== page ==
Because of this, the question, What does my character want? should always be in the front of your mind as you write. More importantly, as the author, you should always know the answer.
Outer Motivation – THE BIG GOAL (What does your character want?)
Your character must have a goal of some kind, something they are aiming to achieve. It might be to win a prestigious award, to save one’s daughter from kidnappers, or to leave an abusive husband and start a new life. Whatever goal you choose, it should be WORTHY. The reader should understand why this goal is important to the hero or heroine, and believe they deserve to achieve it.
Inner Motivation – UNFULFILLED NEEDS (Why does the protagonist want to achieve this particular goal?)
Fiction should be a mirror of real life, and in the real world, HUMAN NEEDS DRIVE BEHAVIOR. Yes, for you psychology majors, I am talking about Maslow’s Hierarchy of Human Needs. Physical needs, safety and security, love and belonging, esteem and self-actualization are all part of what it is to be human.
If you take one of these needs away, once the lack is felt strongly enough, a person will be DRIVEN to gain it back. The need becomes so acute it can no longer be ignored–it is a hole that must be filled.
If someone was threatening your family (safety and security) what might you do to keep loved ones safe? If each day you went to a workplace where you were treated poorly by your boss (esteem), how long until you decide to look for a new job? These needs are real for us, and so they should be real for our characters. Ask yourself what is missing from your character’s life. Why do they feel incomplete? The story becomes their journey to fill this lack.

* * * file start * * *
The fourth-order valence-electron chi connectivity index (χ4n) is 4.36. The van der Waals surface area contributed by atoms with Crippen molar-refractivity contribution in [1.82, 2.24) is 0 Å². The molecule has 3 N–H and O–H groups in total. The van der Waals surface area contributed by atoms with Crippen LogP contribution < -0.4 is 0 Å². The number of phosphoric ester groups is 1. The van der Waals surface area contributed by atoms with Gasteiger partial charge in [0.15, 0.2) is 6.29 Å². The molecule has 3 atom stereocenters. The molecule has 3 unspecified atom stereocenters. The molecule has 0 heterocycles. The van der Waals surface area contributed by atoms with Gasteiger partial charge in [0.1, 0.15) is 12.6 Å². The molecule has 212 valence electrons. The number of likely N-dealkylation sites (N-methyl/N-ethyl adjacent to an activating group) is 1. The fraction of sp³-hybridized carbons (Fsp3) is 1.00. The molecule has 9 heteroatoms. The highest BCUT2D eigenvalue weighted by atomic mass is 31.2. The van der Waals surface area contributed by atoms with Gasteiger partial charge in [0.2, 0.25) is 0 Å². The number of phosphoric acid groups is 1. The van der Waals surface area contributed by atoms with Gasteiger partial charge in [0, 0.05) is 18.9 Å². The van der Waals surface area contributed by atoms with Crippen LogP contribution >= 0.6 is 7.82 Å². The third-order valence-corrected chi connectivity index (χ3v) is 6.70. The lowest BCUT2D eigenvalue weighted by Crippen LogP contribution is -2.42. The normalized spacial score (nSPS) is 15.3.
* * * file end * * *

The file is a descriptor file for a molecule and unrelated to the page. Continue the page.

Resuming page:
Outer Conflict – THE WHO or WHAT (that stands in the way of your hero achieving his goal)
If your story has an antagonist or villain, you want to spend some solid time thinking about who they are, why they’re standing in the hero’s way, and what motivates them to do what they do.
The reason is simple…the stronger your antagonist is, the harder your hero must work to defeat him. This also means the desire of achieving the goal must outweigh any hardship you throw at your hero, otherwise he’ll give up. Quit. And if he does, you’ll have a Tragedy on your hands, not the most popular ending.
Our job as authors is to challenge our heroes, and create stakes high enough that quitting isn’t an option. Often this means personalizing the stakes, because few people willingly put their head in an oven. So make failure not an option. Give failure a steep price.
The problem is that with most stories, to fight and win, your character must change. And change is hard. Change is something most people avoid, and why? Because it means taking an honest look within and seeing one’s own flaws. It means feeling vulnerable…something most of us seek to avoid. This leads us to one of the biggest cornerstones of Character Arc.